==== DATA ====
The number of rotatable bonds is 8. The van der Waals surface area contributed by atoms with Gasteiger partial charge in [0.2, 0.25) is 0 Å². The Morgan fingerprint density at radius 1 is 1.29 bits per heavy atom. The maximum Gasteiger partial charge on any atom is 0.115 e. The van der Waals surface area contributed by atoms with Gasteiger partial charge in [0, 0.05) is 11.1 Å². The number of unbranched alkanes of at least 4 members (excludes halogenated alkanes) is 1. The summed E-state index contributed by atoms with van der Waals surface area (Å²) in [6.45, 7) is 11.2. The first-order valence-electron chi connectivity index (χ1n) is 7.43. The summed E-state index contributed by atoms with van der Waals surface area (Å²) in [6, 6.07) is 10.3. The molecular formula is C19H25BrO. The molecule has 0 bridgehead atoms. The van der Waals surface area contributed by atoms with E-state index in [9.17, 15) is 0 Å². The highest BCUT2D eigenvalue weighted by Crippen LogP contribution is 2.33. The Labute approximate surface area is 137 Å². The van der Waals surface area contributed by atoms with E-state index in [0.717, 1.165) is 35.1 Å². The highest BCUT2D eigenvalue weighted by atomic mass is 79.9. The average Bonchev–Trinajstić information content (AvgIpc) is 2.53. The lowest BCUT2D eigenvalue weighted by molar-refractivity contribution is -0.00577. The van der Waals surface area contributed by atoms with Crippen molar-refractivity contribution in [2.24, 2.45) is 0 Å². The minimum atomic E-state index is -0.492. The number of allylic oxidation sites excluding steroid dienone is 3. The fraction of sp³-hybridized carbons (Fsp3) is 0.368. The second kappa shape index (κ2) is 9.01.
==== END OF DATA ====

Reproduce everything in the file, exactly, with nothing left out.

The number of rotatable bonds is 8. The van der Waals surface area contributed by atoms with Gasteiger partial charge in [0.2, 0.25) is 0 Å². The Morgan fingerprint density at radius 1 is 1.29 bits per heavy atom. The maximum Gasteiger partial charge on any atom is 0.115 e. The van der Waals surface area contributed by atoms with Gasteiger partial charge in [0, 0.05) is 11.1 Å². The number of unbranched alkanes of at least 4 members (excludes halogenated alkanes) is 1. The summed E-state index contributed by atoms with van der Waals surface area (Å²) in [6.45, 7) is 11.2. The first-order valence-electron chi connectivity index (χ1n) is 7.43. The summed E-state index contributed by atoms with van der Waals surface area (Å²) in [6, 6.07) is 10.3. The molecular formula is C19H25BrO. The molecule has 0 bridgehead atoms. The van der Waals surface area contributed by atoms with E-state index in [9.17, 15) is 0 Å². The highest BCUT2D eigenvalue weighted by Crippen LogP contribution is 2.33. The Labute approximate surface area is 137 Å². The van der Waals surface area contributed by atoms with E-state index in [0.717, 1.165) is 35.1 Å². The highest BCUT2D eigenvalue weighted by atomic mass is 79.9. The average Bonchev–Trinajstić information content (AvgIpc) is 2.53. The lowest BCUT2D eigenvalue weighted by molar-refractivity contribution is -0.00577. The van der Waals surface area contributed by atoms with Crippen molar-refractivity contribution in [2.24, 2.45) is 0 Å². The minimum atomic E-state index is -0.492. The number of allylic oxidation sites excluding steroid dienone is 3. The fraction of sp³-hybridized carbons (Fsp3) is 0.368. The second kappa shape index (κ2) is 9.01.